Blog 10: Sunstein Book/Republic.com 2.0
I have not finished the book so this post is a tad bit premature, but because I missed the last blog I wanted to jump on this early. So far the best part of this book is that covers a vast amount of issues that are being spoken in my communication courses. One of those ideas is group polarization. The book covers the idea that people with mutual interests will gravitate towards media outlets that will provide them with what they like. The book is also very good about explaining the concept of filtering. With so many different forms of communication and ways to digest media, we as people have to filter through the things that we enjoy personally. I myself am an avid sports fan. I particularly enjoy Chicago sports so I would filter through anything that had to do with St. Louis, Miami, Boston, or Dallas. If you are an avid fan of politics you would filter through the certain party that you affiliate yourself with.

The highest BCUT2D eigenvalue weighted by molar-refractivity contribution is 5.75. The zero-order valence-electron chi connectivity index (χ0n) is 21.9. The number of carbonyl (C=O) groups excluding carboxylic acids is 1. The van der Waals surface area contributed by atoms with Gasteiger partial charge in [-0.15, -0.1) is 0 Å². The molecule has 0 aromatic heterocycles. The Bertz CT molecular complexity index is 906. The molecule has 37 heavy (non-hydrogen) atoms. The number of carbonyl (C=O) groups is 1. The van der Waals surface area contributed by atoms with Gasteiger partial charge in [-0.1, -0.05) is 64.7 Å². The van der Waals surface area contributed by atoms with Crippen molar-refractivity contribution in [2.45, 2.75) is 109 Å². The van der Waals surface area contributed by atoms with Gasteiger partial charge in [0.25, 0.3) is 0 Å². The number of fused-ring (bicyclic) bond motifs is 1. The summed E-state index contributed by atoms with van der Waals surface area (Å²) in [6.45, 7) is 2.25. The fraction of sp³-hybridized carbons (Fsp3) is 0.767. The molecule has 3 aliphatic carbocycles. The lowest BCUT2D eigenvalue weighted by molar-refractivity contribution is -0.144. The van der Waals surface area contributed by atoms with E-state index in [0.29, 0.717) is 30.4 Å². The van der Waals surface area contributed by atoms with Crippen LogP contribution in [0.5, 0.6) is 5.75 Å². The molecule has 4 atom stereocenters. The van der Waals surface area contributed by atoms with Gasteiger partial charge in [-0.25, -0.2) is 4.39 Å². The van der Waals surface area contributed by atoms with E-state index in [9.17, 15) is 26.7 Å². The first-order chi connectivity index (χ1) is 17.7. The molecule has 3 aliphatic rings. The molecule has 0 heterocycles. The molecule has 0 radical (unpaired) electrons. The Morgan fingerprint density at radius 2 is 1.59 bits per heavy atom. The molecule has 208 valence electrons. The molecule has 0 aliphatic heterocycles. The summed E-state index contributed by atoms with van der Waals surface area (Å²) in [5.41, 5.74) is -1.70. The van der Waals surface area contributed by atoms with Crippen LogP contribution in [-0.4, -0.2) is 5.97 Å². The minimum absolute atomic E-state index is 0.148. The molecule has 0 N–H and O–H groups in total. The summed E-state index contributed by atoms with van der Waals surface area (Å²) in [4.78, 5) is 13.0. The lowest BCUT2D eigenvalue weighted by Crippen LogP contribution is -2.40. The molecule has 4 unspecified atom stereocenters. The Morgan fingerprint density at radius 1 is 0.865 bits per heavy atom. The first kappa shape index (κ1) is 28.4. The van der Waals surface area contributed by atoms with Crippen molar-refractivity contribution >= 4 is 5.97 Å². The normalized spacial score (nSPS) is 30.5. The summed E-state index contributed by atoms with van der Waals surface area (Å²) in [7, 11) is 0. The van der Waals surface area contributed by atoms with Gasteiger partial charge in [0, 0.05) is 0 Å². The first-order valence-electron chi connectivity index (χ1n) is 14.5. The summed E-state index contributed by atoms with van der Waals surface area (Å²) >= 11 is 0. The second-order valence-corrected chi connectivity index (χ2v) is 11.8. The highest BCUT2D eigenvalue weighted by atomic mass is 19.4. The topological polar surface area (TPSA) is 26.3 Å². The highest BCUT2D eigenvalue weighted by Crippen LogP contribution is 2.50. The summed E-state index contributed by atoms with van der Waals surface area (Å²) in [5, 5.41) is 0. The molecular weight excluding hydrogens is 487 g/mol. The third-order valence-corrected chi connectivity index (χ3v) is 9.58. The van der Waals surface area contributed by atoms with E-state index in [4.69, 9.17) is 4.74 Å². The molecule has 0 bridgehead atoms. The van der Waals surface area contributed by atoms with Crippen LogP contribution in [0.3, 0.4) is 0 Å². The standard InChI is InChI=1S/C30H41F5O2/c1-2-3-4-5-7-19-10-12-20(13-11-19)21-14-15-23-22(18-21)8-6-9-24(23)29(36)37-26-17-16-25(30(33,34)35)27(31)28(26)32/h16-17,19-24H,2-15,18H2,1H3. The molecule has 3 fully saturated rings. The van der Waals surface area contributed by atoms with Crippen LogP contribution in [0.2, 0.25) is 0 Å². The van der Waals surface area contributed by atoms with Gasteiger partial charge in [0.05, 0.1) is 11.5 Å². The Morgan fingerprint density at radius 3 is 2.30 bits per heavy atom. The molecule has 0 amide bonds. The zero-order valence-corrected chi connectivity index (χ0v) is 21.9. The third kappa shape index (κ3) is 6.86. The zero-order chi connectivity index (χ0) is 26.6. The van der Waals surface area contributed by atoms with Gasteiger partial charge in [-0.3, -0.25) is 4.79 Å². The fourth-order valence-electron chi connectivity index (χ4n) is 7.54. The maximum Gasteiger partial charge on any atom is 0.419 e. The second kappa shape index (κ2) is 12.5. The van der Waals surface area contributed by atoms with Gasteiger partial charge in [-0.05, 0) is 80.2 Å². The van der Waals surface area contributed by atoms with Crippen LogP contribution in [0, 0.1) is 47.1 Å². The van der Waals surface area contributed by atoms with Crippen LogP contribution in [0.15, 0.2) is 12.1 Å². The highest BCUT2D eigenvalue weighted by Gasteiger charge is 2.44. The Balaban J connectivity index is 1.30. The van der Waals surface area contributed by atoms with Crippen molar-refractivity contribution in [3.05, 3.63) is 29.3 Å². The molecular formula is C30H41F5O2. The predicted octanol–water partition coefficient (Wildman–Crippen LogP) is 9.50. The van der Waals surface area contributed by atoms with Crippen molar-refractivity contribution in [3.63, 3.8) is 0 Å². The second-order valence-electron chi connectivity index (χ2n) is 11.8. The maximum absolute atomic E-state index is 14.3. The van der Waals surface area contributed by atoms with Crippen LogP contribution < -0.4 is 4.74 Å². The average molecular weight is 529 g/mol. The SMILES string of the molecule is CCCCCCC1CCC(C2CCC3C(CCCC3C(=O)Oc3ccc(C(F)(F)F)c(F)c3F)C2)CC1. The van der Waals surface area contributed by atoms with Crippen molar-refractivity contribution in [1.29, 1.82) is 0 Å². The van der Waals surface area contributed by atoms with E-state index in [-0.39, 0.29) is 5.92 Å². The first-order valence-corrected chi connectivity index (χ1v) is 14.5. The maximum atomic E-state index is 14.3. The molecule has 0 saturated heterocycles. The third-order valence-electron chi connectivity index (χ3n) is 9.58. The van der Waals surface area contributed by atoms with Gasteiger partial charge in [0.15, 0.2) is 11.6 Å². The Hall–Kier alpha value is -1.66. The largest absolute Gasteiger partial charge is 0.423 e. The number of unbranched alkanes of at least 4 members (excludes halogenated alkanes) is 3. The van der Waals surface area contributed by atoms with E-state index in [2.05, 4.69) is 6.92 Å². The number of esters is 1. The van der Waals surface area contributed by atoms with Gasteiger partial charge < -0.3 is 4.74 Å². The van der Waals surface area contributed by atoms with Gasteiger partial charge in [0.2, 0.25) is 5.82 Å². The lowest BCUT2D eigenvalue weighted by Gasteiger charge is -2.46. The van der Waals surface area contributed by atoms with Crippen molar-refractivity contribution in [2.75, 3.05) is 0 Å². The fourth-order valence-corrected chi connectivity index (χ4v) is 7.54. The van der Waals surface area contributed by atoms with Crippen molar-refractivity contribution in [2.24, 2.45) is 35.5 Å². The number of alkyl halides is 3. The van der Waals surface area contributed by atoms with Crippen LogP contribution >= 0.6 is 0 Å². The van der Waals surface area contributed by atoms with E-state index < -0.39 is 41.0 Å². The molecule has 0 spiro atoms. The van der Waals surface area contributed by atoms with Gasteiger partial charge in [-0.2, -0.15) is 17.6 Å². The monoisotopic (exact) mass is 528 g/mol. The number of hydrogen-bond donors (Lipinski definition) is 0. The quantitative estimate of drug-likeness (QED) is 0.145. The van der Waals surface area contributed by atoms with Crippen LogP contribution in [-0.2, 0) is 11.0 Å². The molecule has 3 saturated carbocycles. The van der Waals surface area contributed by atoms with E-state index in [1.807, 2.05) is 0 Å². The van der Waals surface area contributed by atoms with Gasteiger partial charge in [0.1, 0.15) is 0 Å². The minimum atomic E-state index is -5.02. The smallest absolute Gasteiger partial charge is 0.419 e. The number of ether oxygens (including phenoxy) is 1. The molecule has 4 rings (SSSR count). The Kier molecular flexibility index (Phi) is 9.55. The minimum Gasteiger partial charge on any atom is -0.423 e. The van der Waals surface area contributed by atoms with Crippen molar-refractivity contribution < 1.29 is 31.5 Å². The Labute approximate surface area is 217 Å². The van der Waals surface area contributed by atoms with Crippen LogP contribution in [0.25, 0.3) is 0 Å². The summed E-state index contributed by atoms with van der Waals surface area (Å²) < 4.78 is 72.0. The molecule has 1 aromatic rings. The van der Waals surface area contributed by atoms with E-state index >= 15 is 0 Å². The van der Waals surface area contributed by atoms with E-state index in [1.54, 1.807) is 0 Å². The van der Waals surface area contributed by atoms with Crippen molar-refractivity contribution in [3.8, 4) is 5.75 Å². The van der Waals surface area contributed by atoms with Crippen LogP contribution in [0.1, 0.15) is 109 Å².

Somethings that this book is not that great about is how redundant and lackluster it is. I understand that the author has something to say, but there is only so many times one person can talk about certain topics before a reader loses interest. The chapters could be much shorter and cover more topics if the author feels it is completely necessary to have a book around 225 pages. Not a particularly long read, but I myself being from a generation that needs constant stimulation realize that this won’t pan out as a popular read for most.
Would I recommend the book? That solely depends on how committed to studying communication the reader is. I would never suggest to person to pick this book up if they want to have something to read this summer. If you are a Comm junkie or need something to put you to sleep at night this will be the ticket. While informative the book does come across as dull and might not be for you if you really want to sink your teeth into a book. It just depends on who you are.